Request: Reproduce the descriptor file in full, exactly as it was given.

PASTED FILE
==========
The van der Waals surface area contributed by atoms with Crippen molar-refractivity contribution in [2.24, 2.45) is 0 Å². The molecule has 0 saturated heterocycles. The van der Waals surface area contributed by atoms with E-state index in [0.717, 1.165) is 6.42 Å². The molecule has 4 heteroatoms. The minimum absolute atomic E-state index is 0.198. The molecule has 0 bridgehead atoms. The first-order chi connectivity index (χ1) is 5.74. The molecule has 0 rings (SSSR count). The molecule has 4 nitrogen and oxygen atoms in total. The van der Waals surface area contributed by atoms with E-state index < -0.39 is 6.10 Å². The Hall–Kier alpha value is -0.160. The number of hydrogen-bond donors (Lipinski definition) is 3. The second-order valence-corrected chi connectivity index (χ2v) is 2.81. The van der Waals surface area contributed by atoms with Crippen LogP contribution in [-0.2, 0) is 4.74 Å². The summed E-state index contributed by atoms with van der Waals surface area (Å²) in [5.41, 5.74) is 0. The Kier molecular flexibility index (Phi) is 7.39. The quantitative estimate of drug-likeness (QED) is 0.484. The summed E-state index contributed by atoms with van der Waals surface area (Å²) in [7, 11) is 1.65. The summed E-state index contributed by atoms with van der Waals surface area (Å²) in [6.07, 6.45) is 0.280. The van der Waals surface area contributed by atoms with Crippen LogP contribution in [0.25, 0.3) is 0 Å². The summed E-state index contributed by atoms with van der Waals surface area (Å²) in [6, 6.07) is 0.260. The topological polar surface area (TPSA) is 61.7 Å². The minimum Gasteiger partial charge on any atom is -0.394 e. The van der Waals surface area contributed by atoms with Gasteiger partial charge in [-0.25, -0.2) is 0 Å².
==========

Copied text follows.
The van der Waals surface area contributed by atoms with Crippen molar-refractivity contribution in [2.24, 2.45) is 0 Å². The molecule has 0 saturated heterocycles. The van der Waals surface area contributed by atoms with E-state index in [0.717, 1.165) is 6.42 Å². The molecule has 4 heteroatoms. The minimum absolute atomic E-state index is 0.198. The molecule has 0 bridgehead atoms. The first-order chi connectivity index (χ1) is 5.74. The molecule has 0 rings (SSSR count). The molecule has 4 nitrogen and oxygen atoms in total. The van der Waals surface area contributed by atoms with E-state index < -0.39 is 6.10 Å². The Hall–Kier alpha value is -0.160. The number of hydrogen-bond donors (Lipinski definition) is 3. The second-order valence-corrected chi connectivity index (χ2v) is 2.81. The van der Waals surface area contributed by atoms with Crippen LogP contribution in [-0.2, 0) is 4.74 Å². The summed E-state index contributed by atoms with van der Waals surface area (Å²) in [5.41, 5.74) is 0. The Kier molecular flexibility index (Phi) is 7.39. The quantitative estimate of drug-likeness (QED) is 0.484. The summed E-state index contributed by atoms with van der Waals surface area (Å²) in [7, 11) is 1.65. The summed E-state index contributed by atoms with van der Waals surface area (Å²) in [6.07, 6.45) is 0.280. The van der Waals surface area contributed by atoms with Crippen LogP contribution in [0.25, 0.3) is 0 Å². The summed E-state index contributed by atoms with van der Waals surface area (Å²) in [6, 6.07) is 0.260. The topological polar surface area (TPSA) is 61.7 Å². The minimum Gasteiger partial charge on any atom is -0.394 e. The van der Waals surface area contributed by atoms with Gasteiger partial charge in [-0.25, -0.2) is 0 Å².